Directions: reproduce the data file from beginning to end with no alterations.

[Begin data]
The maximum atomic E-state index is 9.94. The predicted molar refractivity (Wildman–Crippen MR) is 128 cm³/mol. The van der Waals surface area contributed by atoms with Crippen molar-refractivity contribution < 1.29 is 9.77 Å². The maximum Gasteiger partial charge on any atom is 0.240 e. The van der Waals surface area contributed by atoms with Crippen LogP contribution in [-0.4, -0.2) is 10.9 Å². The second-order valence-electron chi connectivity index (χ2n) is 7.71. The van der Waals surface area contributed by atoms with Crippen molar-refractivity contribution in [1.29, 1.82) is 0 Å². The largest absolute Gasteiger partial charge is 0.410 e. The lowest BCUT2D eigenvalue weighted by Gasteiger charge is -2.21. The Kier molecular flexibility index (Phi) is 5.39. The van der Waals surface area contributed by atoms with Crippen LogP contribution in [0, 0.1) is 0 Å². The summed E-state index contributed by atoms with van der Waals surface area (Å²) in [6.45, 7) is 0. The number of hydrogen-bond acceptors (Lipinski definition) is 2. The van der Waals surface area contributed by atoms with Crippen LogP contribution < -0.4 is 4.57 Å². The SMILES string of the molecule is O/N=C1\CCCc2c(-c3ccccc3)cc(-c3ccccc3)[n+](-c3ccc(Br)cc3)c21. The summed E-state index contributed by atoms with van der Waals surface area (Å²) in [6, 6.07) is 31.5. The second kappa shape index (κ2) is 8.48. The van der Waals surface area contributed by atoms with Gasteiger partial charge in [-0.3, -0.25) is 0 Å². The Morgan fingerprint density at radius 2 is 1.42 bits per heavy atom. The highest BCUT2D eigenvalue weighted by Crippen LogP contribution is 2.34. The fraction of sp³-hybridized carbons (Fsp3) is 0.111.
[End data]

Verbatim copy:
The maximum atomic E-state index is 9.94. The predicted molar refractivity (Wildman–Crippen MR) is 128 cm³/mol. The van der Waals surface area contributed by atoms with Crippen molar-refractivity contribution < 1.29 is 9.77 Å². The maximum Gasteiger partial charge on any atom is 0.240 e. The van der Waals surface area contributed by atoms with Crippen LogP contribution in [-0.4, -0.2) is 10.9 Å². The second-order valence-electron chi connectivity index (χ2n) is 7.71. The van der Waals surface area contributed by atoms with Crippen molar-refractivity contribution in [1.29, 1.82) is 0 Å². The largest absolute Gasteiger partial charge is 0.410 e. The lowest BCUT2D eigenvalue weighted by Gasteiger charge is -2.21. The Kier molecular flexibility index (Phi) is 5.39. The van der Waals surface area contributed by atoms with Crippen LogP contribution in [0, 0.1) is 0 Å². The summed E-state index contributed by atoms with van der Waals surface area (Å²) in [6.45, 7) is 0. The number of hydrogen-bond acceptors (Lipinski definition) is 2. The van der Waals surface area contributed by atoms with Crippen LogP contribution < -0.4 is 4.57 Å². The SMILES string of the molecule is O/N=C1\CCCc2c(-c3ccccc3)cc(-c3ccccc3)[n+](-c3ccc(Br)cc3)c21. The summed E-state index contributed by atoms with van der Waals surface area (Å²) in [6, 6.07) is 31.5. The second kappa shape index (κ2) is 8.48. The van der Waals surface area contributed by atoms with Gasteiger partial charge in [-0.3, -0.25) is 0 Å². The Morgan fingerprint density at radius 2 is 1.42 bits per heavy atom. The highest BCUT2D eigenvalue weighted by Crippen LogP contribution is 2.34. The fraction of sp³-hybridized carbons (Fsp3) is 0.111.